Sandia National Labs designs modular radiation monitors for U.S. ports

Sandia National Laboratories’ modular radiation detection monitors will decrease costs and enhance threat detection, officials say.

As part of an effort to replace and upgrade the aging radiation detection systems at ports across the country, the Department of Homeland Security tasked Sandia National Laboratories and Pacific Northwest National Laboratory to create a plan for a new generation of radiation portal monitors to replace the more than 1,400 monitors deployed at land crossings, rail crossings, mail facilities and shipping terminals across the country.

Known as the interface specification, the blueprint outlines a redesigned radiation portal monitor based on a modular, open-systems architecture that will allow upgrades or replacements of each module or unit as new technologies or threats arise, Will Johnson, a Sandia physicist said.

The modular design also includes built-in diagnostic tools that allow for state-of-health monitoring and predictive maintenance. The tolls are expected to simplify the upkeep of the units, as well as the upgrading of the monitors, which would lower the unit’s lifetime operating costs, saving the government money.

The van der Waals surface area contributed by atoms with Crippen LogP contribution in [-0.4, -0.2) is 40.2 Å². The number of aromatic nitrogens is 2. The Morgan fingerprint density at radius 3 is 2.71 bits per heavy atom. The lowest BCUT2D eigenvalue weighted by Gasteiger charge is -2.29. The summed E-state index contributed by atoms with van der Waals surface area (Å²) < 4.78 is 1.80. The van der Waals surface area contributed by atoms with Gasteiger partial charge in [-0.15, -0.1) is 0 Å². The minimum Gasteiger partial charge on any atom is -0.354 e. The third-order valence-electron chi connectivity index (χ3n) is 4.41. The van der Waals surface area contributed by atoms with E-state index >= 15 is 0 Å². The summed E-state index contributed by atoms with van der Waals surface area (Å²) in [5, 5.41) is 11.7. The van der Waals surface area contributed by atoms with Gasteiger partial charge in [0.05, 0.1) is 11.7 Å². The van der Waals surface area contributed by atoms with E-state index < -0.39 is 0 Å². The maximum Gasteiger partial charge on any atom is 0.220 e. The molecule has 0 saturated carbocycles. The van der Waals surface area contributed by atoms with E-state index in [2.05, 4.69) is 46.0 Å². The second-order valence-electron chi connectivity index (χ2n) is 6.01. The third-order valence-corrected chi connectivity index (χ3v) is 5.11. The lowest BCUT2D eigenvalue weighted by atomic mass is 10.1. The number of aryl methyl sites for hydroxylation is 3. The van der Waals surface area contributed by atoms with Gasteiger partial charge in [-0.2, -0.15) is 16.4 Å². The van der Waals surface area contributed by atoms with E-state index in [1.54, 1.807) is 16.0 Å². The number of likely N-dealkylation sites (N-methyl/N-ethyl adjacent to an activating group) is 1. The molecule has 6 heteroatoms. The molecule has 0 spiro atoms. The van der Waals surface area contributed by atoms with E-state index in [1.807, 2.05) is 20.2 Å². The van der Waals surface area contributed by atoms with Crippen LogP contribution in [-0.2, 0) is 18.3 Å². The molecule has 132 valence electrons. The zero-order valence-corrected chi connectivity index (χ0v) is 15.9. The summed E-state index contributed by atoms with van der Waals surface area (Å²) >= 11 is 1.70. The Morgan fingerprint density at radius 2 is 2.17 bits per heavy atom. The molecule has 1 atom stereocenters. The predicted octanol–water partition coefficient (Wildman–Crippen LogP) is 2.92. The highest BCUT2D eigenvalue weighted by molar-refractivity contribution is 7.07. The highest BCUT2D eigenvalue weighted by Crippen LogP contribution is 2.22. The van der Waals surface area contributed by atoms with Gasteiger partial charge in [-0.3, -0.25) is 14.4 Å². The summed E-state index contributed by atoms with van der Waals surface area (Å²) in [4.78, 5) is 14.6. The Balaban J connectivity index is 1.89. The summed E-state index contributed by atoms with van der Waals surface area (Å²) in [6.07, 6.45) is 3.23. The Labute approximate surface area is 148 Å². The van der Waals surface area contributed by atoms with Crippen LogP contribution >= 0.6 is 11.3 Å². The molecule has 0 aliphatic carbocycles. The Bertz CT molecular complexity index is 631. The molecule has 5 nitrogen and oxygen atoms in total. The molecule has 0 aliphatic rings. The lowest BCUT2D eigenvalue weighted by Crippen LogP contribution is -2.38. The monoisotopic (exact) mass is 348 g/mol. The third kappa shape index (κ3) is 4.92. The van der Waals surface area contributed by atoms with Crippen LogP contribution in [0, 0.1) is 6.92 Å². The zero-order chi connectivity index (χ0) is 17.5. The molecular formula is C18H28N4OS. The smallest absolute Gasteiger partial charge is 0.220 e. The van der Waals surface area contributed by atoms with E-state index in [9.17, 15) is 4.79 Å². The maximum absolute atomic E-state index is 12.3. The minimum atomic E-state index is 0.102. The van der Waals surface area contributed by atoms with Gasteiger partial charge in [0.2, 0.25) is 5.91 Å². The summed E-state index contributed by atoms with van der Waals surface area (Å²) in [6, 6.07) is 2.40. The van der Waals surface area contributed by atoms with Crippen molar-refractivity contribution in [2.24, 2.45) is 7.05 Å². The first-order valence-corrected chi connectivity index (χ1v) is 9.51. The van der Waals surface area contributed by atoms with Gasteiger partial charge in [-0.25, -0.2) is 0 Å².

The plans also enhance threat detection through advanced alarming algorithms that can collect data to develop even better algorithms in the future, officials said. The enhanced threat detection would reduce the number of nuisance alarms, which, in turn, would mean fewer vehicles and containers would need secondary inspection, thus keeping the flow of trade and commerce at ports of entry flowing.

“This means scanning cargo and conveyances to detect radiological and nuclear threats with a greater level of accuracy, resulting in increased protection, decreased costs and reduced delays at ports of entry,” Johnson said. “Our work on this project is a really good example of using Sandia’s radiation detection hardware expertise and our nuclear threat detection knowledge and systems engineering capabilities, while partnering with other labs for their deep operational and testing experience.”

Liz Carey

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